In April 711, the Arab governor of Tangiers, Tariq ibn-Ziyad, crossed the narrow strait of water between what are now Morocco and Spain with an army of nine thousand Berbers and began a process that was to see the Arabic influence extend to food, agriculture, architecture and just about very single detail of life on the European continent until they were finally driven back from whence they came in 1492. With Columbus ‘discovering’ America, 1492 was quite some year! As a couple who lived for many years in ‘El-Andalus’, now termed Andalusia in Southern Spain, we can certainly vouch for the impact made by these sophisticated invaders.
A few years ago, we met a young man, a Berber, in a village called Imlil in the High Atlas, very close to the summit of Jebel Toubkal, the highest peak in North Africa. Imlil is where the road ends. No more tarmac. Only mules are suited to travel beyond this point. The village has a little tourism as it’s a centre for trekking in the High Atlas and it was as a mountain guide that my young friend, Zinedine, was employed. He spoke French, at about my level, and we formed one of those oddly incompatible friendships that I’ve often made when travelling.
Before the trekkers arrived, the Imlil area subsisted on its walnuts, apples and cherry production. I deliberately said ‘subsisted’ as having met Zinedine’s extended family, the expression ‘dirt poor’ is the only one that comes to mind. The Film ‘Seven years in Tibet’ was partly filmed in the village and Zinedine’s father still wears a shirt given to him by one of the actors. I asked if the actor had been Brad Pitt, but he had no idea of the identity of any of these strange visitors who were ferried up the mountain roads every day from their luxury hotel on the plains.
Zinedine wasn’t my friend’s real name. He told me his name, but I can’t recall it and certainly won’t attempt to spell it. He’d adopted the name of his hero, the great French footballer Zinedine Zedan, who was of Berber descent.
Berber history dates back to prehistoric times, at least 4,000 years. They fought against Roman, Arab, and French invaders. Many attempts have been made to colonise the Berber people, but up in these high mountains, they have managed to preserve their own language and culture. The people of the High Atlas were never conquered and their identity lives on.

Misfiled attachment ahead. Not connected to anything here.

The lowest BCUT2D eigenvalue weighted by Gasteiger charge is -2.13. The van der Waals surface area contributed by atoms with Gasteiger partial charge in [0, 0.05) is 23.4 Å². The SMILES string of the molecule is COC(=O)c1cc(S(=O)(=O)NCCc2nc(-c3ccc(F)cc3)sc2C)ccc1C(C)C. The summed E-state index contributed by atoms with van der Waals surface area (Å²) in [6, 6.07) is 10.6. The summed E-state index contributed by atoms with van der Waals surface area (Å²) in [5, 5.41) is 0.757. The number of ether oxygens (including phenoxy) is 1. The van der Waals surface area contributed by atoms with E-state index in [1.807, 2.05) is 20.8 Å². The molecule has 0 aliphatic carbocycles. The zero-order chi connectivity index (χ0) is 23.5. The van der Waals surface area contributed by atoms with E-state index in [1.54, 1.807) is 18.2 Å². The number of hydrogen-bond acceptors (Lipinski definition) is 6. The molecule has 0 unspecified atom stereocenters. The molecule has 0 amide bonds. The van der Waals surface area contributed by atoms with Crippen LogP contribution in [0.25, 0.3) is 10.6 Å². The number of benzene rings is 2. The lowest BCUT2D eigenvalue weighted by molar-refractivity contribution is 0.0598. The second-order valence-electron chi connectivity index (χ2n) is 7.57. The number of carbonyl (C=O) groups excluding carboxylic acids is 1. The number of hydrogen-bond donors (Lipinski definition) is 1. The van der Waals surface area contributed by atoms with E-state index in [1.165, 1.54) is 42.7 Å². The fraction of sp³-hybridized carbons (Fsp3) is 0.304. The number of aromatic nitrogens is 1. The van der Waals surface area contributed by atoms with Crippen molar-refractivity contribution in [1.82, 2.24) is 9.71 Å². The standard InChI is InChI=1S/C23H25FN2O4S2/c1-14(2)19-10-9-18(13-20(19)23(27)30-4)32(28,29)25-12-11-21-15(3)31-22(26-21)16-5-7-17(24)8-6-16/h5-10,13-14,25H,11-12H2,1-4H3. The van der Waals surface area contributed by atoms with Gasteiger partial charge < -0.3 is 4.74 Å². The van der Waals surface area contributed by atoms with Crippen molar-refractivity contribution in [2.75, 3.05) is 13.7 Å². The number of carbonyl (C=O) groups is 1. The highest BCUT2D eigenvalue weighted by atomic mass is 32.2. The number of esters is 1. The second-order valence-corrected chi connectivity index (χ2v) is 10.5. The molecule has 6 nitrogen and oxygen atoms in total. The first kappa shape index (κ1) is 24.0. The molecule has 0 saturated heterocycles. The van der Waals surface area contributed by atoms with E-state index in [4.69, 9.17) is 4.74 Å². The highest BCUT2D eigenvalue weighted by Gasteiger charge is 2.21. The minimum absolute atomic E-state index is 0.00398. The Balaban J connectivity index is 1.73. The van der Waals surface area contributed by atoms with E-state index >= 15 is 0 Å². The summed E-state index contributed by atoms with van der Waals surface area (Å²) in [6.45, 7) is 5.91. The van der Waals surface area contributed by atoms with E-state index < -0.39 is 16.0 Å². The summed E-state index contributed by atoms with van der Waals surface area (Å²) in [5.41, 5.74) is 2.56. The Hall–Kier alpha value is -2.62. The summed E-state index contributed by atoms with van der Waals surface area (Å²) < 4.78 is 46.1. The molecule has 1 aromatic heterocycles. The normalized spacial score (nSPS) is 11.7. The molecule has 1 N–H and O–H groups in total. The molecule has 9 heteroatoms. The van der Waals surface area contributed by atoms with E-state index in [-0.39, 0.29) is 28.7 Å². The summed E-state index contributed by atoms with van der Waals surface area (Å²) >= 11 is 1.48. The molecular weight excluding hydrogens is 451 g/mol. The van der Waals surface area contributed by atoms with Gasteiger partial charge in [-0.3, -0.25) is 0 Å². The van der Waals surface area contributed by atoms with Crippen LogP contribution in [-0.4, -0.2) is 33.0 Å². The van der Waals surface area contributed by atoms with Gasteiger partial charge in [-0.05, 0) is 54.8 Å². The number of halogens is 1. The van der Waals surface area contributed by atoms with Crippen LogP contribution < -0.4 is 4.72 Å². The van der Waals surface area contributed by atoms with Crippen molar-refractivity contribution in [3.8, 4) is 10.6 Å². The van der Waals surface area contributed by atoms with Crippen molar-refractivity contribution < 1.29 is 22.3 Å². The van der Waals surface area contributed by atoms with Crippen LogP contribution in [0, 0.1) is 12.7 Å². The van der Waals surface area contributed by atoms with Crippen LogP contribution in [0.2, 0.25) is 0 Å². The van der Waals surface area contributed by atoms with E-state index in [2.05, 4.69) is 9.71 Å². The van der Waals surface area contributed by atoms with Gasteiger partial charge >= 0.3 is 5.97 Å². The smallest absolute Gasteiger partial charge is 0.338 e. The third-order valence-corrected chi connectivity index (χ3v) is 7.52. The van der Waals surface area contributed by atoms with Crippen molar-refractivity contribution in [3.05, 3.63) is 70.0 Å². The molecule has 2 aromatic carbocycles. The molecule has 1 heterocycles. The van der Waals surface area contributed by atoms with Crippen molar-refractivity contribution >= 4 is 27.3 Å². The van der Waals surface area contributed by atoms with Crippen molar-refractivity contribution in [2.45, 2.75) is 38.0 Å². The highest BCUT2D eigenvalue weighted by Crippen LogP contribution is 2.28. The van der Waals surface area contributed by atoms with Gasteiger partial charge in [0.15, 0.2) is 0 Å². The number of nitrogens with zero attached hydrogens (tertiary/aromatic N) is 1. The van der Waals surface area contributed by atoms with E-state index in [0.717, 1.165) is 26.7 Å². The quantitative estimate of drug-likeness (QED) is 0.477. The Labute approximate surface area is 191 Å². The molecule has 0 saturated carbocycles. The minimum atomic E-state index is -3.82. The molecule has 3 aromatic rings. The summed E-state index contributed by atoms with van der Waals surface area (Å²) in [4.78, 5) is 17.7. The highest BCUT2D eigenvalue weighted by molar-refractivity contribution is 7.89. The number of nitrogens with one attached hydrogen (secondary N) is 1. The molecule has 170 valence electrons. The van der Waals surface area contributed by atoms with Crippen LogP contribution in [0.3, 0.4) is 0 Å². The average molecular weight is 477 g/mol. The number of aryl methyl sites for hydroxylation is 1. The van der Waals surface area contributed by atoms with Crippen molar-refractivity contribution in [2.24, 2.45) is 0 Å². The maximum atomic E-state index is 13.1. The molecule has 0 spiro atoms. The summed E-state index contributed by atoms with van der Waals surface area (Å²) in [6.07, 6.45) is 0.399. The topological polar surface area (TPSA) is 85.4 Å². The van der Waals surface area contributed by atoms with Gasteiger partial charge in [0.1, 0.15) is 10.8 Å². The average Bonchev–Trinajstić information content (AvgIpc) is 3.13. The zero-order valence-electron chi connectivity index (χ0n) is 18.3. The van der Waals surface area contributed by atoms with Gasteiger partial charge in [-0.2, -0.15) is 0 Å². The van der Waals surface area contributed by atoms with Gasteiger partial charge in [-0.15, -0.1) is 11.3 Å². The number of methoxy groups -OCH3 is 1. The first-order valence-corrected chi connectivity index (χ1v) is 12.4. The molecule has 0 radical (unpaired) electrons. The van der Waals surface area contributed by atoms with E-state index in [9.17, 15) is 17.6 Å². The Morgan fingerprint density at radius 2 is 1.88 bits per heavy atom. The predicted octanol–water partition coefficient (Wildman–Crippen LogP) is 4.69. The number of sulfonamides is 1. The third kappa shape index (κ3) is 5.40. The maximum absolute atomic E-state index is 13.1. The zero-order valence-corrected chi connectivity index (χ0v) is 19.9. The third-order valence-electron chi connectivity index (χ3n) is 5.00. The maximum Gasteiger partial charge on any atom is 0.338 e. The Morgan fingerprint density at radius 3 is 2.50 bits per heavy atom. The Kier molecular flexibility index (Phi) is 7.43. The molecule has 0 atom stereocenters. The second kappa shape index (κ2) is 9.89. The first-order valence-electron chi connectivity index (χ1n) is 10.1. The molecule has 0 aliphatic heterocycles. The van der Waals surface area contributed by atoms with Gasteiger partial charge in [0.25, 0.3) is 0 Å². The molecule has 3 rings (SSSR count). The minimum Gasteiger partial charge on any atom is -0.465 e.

Zinedine is the only member of his family able to read or write. He went to school, another first, by virtue of being the youngest of nine sons, his mother being his father’s third wife, and the only one who has ever left the immediate locality. Nine sons was a proud boast, but although we wondered about daughters we didn't ask. In this culture sons are valued, daughters are mere chattels and barely get a mention. It's still the Middle Ages in the High Atlas.
The language spoken in the village dates back thousands of years. Arabic was imposed elsewhere in Morocco but in the mountains the Berber language remained the only form of expression. Things are not very much different even today. The Berber language is purely spoken and does not exist in written form at all.
Zinedine’s family do not own a car, or even a motorbike. They live in low single-story buildings, topped with flat stones in the shelter of the hills where the climate varies between snow and bitter cold in winter to baking heat in summer. The family own two mules and a donkey and scratch a subsistence living from the earth, working twelve-hour days, every day.
Zinedine was the spoilt boy, in his own words, who was
encouraged to break away, to earn a living outside the family, and we have somehow managed to keep in touch. It's odd how some friendships endure, even those of such a brief tenure, while others fade away in time. He has a house of his own now as well as a qualification from a French university and is very much a success story. In the U.K the first child in the known history of a family to gain a university place is rightly celebrated. How does one quantify the first child to even attend school, in a family whose history dates back hundreds of years, obtaining a university degree?
We're not going into the High Atlas, much to our relief as our present car is not ideally suited to travelling up goat tracks, as Zinedine is a ‘townie’ these days, still studying hard to become a doctor, eventually. We're very much looking forward to the next few days.